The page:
Each season during fashion week, I take part in a shameless yet addictive practice I like to call shoe porn. And I’m here on the blog today to share my fun with you. Step 1) Get a fabulous pedicure so you can properly imagine how you will look in your new shoes. Step 2) Apply an under eye mask because dark circles do not go with Prada slingbacks. Step 3) Pour yourself a glass of pino noir and raise it high to all the designers crafting shoes you’ll never be able to afford.
Disclaimer: Using your rent money to buy expensive shoes is a very bad idea. Let the record show that I encouraged you to give your wallet to a good friend while having this experience.
All my life I’ve waited for the American fashion elite to make tiaras publicly acceptable. Now, not only do I consider tiaras acceptable in every day life, I also apply this logic to halos and papal headdresses. The 2018 theme for the first Monday in May, “Heavenly Bodies: Fashion and the Catholic Imagination,” (or as I like to call it, “name that religious figure or artifact”) is far more straightforward than the themes of Met Balls passed. Some left little to the imagination, and some missed the mark by a mile: The Gucci crew (which includes Jared Leto and Lana Del Rey) came as the father, son and Mother Mary, Lena Waithe came as a flag, Katy Perry wore angel wings, Evan Rachel Wood came dressed as wings, Ariana Grande wore the Sistine Chapel, Selena Gomez wore essentially the same look she wore last year (while I did appreciate and admire the added bible verses), the Kardashians might as well have been wearing paper bags, Blake Lively ordered a party bus for her Versace mega masterpiece, and Rihanna unseated the pope. Read More
With a slightly cooler dress code and a few supermodels to spice things up, The Vanity Fair Oscar Party is the after party to end all after parties, welcoming A-listers of all industries to mix and mingle in fashion’s finest. Let me put it in perspective for you: I would rather attend the Vanity Fair Oscar Party over the actual Oscars. You can watch the Oscars online the next day. Call me crazy but I for one would much rather be sipping champagne and eating In and Out with Jennifer Lawrence than listening to yet another joke about last year’s best picture flop. After years of red carpet stalking, I can confidently say that the after party fashion is beginning to overtake the award show looks only hours before. Is it the exclusivity? The wide range of VIPs? The late hour? The collective looseness of all the hungry celebs who are finally done with their Oscar campaigns? Perhaps if someone would sneak me an invite one of these years I could find out…….. *ehem* Here’s lookin’ at you Vanity Fair. Read More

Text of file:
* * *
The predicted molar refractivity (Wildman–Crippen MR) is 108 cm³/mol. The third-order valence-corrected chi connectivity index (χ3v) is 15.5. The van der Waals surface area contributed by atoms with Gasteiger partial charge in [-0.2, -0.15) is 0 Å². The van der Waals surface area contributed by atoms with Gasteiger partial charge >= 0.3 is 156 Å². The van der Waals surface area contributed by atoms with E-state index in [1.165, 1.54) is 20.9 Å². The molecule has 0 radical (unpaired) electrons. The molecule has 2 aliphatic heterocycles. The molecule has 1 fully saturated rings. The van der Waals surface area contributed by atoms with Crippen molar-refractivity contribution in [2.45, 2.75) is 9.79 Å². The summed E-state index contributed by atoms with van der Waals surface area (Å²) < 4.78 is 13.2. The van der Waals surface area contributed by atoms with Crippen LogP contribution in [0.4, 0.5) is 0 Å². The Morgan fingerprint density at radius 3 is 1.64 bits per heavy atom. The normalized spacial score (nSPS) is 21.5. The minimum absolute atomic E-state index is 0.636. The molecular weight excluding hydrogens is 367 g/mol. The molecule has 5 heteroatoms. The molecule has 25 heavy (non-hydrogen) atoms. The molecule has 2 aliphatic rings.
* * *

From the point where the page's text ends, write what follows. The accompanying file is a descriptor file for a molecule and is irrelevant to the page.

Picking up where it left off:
The Oscar went to all the people and films we knew it would, Rita Moreno arrived wearing the same dress she wore to the Oscars in 1962, a theater full of legally stoned fans got the surprise of their lives, Francis McDormand invited all of Hollywood to finance more female-led projects, #whywewearblack became #whywewearwhateverwewant, celebs donned sequins, patternless fabrics, bows, and bold hues, “The Shape of Water” won big, bringing amphibian love to an entirely new level, and there were just enough jokes made at the expense of last year’s best picture flop to satisfy us all into finally letting it go.
Black is anything but simple. Black is a statement color, and in this case, it makes a very important one. This year’s all-black dress code at the 2018 Golden Globe Awards set the stage for one of the most interesting red carpet pre-shows I’ve ever seen. Read More
I’ve never before seen a woman wear horse heads over her boobies, but I will say this—that look is working (at least on Zendaya). There is no better event to build a best dressed list for than one planned and ordained by the fashion gods and goddesses of the world. It’s really way to much fun for someone like me, who loves any excuse to stampede my social media channels, stream events online and drink red wine in my PJs. Let’s raise a glass from our couches in tandem to all the celebrities willing to put in the red carpet effort. Neigh.
A conversation needs to be had about the thigh-high boot parade that flooded this runway. Boots first, Balmain later. The shoe collection this year—which, by the way, took six months to design, per designer Brian Atwood—felt like a bigger deal than the lingerie. From the distressed denim wonder boots on Lily Aldridge, to the sleek yellow-green PINK thigh-highs on Alanna Arrington, to the sexy lace-up lady assassin-style killers on Adriana Lima, the Angels took the boot trend to an entirely new height—pun intended. (If I start seeing 5-inch heel boots at DSW, Angels, I blame you. Not everyone has wings to break the fall when they trip on a pavement crack.)
I spy with my little eye a big boot trend of the tight and knee-high variety. See for yourself: Peruse all the best-dressed celebs at the 2017 AMA’s, including the ones that weren’t technically there (ahem, Lady Gaga).
As much as I’d like to say I’ve always been uniquely me when it comes to clothes, I did in fact spend much of my early teen years in Hollister beach huts, begging my mother for those precious low-rise skinny jeans while she suffocated from the perfume stench. (Tell your children to shop vintage, ladies.) I wanted them, not just because it was the thing to do, but because I believed the misconception that not all jeans work for all women. Read More